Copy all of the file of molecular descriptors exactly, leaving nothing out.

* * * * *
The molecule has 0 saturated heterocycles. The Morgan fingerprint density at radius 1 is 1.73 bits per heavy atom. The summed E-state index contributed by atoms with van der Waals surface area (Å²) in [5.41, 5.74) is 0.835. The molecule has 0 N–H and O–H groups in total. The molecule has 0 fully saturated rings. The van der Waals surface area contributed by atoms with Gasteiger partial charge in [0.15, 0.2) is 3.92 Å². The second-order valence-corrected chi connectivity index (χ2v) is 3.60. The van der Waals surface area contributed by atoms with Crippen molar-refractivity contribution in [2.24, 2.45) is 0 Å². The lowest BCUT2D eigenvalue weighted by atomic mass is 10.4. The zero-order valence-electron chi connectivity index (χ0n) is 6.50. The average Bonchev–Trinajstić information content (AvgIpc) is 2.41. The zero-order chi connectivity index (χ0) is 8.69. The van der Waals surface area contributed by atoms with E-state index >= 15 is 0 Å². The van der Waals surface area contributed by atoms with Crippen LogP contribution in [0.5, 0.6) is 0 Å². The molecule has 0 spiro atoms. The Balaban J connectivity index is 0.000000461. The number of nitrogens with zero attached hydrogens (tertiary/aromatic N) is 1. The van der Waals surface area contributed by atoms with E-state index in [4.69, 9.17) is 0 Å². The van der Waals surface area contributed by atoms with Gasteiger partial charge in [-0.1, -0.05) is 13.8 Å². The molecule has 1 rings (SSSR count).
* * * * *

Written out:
The molecule has 0 saturated heterocycles. The Morgan fingerprint density at radius 1 is 1.73 bits per heavy atom. The summed E-state index contributed by atoms with van der Waals surface area (Å²) in [5.41, 5.74) is 0.835. The molecule has 0 N–H and O–H groups in total. The molecule has 0 fully saturated rings. The van der Waals surface area contributed by atoms with Gasteiger partial charge in [0.15, 0.2) is 3.92 Å². The second-order valence-corrected chi connectivity index (χ2v) is 3.60. The van der Waals surface area contributed by atoms with Crippen molar-refractivity contribution in [2.24, 2.45) is 0 Å². The lowest BCUT2D eigenvalue weighted by atomic mass is 10.4. The zero-order valence-electron chi connectivity index (χ0n) is 6.50. The average Bonchev–Trinajstić information content (AvgIpc) is 2.41. The zero-order chi connectivity index (χ0) is 8.69. The van der Waals surface area contributed by atoms with E-state index >= 15 is 0 Å². The van der Waals surface area contributed by atoms with Crippen LogP contribution in [0.5, 0.6) is 0 Å². The molecule has 0 spiro atoms. The Balaban J connectivity index is 0.000000461. The number of nitrogens with zero attached hydrogens (tertiary/aromatic N) is 1. The van der Waals surface area contributed by atoms with E-state index in [4.69, 9.17) is 0 Å². The van der Waals surface area contributed by atoms with Gasteiger partial charge in [-0.1, -0.05) is 13.8 Å². The molecule has 1 rings (SSSR count).